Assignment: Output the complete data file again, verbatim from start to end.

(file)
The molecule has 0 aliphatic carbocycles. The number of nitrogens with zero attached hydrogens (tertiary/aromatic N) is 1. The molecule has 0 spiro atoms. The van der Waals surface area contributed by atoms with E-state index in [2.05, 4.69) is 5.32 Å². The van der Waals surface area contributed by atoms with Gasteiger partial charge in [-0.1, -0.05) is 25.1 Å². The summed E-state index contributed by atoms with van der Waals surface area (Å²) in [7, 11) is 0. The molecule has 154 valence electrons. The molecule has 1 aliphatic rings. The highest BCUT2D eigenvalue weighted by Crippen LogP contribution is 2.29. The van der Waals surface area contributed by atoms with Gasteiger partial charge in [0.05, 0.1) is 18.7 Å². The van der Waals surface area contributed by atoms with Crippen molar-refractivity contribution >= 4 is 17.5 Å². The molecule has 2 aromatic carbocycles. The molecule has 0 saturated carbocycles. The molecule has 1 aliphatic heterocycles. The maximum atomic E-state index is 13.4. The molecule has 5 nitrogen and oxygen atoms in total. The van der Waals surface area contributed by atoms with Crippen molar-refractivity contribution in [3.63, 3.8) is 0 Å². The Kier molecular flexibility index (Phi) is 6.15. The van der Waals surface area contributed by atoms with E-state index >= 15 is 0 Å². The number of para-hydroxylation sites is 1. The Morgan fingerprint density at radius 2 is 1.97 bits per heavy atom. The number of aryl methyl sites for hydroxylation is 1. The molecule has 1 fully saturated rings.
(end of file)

The molecule has 0 aliphatic carbocycles. The number of nitrogens with zero attached hydrogens (tertiary/aromatic N) is 1. The molecule has 0 spiro atoms. The van der Waals surface area contributed by atoms with E-state index in [2.05, 4.69) is 5.32 Å². The van der Waals surface area contributed by atoms with Gasteiger partial charge in [-0.1, -0.05) is 25.1 Å². The summed E-state index contributed by atoms with van der Waals surface area (Å²) in [7, 11) is 0. The molecule has 154 valence electrons. The molecule has 1 aliphatic rings. The highest BCUT2D eigenvalue weighted by Crippen LogP contribution is 2.29. The van der Waals surface area contributed by atoms with Gasteiger partial charge in [0.05, 0.1) is 18.7 Å². The van der Waals surface area contributed by atoms with Crippen molar-refractivity contribution >= 4 is 17.5 Å². The molecule has 2 aromatic carbocycles. The molecule has 0 saturated carbocycles. The molecule has 1 aliphatic heterocycles. The maximum atomic E-state index is 13.4. The molecule has 5 nitrogen and oxygen atoms in total. The van der Waals surface area contributed by atoms with Crippen molar-refractivity contribution in [3.63, 3.8) is 0 Å². The Kier molecular flexibility index (Phi) is 6.15. The van der Waals surface area contributed by atoms with E-state index >= 15 is 0 Å². The number of para-hydroxylation sites is 1. The Morgan fingerprint density at radius 2 is 1.97 bits per heavy atom. The number of aryl methyl sites for hydroxylation is 1. The molecule has 1 fully saturated rings.